Major international banks Wednesday voiced support for a German-led proposal to aid Greece by extending the maturities of its sovereign debt, a key component of the next financial aid package for the country.

Voluntary support from private-sector creditors should help advance the debt extension plan, which gained added attention this week following a pitch by German Finance Minister Wolfgang Schaeuble to extend Greek bond maturities by seven years in exchange for support from Berlin. French officials have also voiced support for a roll-over plan.

Senior bankers from the Royal Bank of Scotland Group PLC, Credit Suisse Group and JPMorgan Chase & Co. said they supported an extension of maturities on Greek bonds, or so-called debt reprofiling, as a necessary measure to address the country's simmering debt woes.

"Greece cannot avoid a restructuring. A maturities extension would for the first time be a help," Ingrid Hengster, head of RBS in Germany, said at a conference near Frankfurt.

Michael Ruediger, Central Europe CEO of Credit Suisse, said the debt problem must be addressed by debt reprofiling, additional bailout funds and "little wavering."

Echoing the other two managers, JPMorgan Chase's German CEO, Karl-Georg Altenburg, said the debt extension must be executed on a voluntary basis in order to avoid it being classed as a default.

The European Central Bank has warned that a default on Greek debt could force it to end its liquidity provision to Greek lenders, a move that would likely spur a domestic banking crisis.

The CEO of France's Credit Agricole SA, Jean-Paul Chifflet, said his bank would support extending Greek debt maturities.

The German banking association trade group BdB said an extension "could be a possible solution" for restructuring the country's debt, as long as Greece was still required to stick to agreed reforms and austerity measures, and that participation was voluntary.

Private-sector participation in a positive outcome for Greece "can only be a final step in a solution that's sustainable for all parties involved," said Andreas Schmitz, BdB's president. "That point hasn't yet been reached."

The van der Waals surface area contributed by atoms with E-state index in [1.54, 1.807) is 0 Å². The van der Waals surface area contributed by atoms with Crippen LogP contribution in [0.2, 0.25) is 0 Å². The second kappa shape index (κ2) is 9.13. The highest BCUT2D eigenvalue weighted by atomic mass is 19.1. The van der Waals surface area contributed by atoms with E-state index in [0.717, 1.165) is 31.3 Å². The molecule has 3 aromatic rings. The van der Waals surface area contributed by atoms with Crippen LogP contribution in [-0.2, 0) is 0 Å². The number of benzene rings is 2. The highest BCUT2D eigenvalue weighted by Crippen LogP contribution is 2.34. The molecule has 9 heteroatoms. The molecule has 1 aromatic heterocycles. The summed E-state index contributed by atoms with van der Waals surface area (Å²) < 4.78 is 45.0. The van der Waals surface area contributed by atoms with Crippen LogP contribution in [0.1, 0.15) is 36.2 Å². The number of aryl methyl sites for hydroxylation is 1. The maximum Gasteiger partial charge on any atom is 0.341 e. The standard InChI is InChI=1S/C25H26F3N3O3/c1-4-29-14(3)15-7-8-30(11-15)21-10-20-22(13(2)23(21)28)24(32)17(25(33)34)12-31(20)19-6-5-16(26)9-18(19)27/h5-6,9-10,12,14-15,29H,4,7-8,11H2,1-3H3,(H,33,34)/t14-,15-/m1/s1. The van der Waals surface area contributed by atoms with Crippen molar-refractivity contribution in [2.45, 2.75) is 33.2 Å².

Of all foreign lenders, French and German banks are the most heavily exposed to Greek sovereign debt, according to recent figures from the Bank of International Settlements. Analysts said a majority of French and German banks' Greek sovereign bonds holdings fall under the lenders' so-called banking books, where securities are held to maturity rather than marked to market prices like securities held in banks' trading books.

The reaction of credit ratings agencies will be key to signing off on any extension or swapping of Greek debt for new bonds with longer maturities. Agencies have warned previously that any "material" changes to the bonds' value would constitute a default.

The ECB has strongly opposed restructuring of Greek debt, though governing council member Nout Wellink on Monday said he wouldn't rule out private-sector participation in a solution.

Barring a credit event, banks that agree to participate in an extension should be able to avoid any losses, said Christian Schulz, a senior economist at Berenberg Bank. "Everything else being equal, no change in rating or coupon, then I don't see why there should be any losses" for the banks involved, he said.

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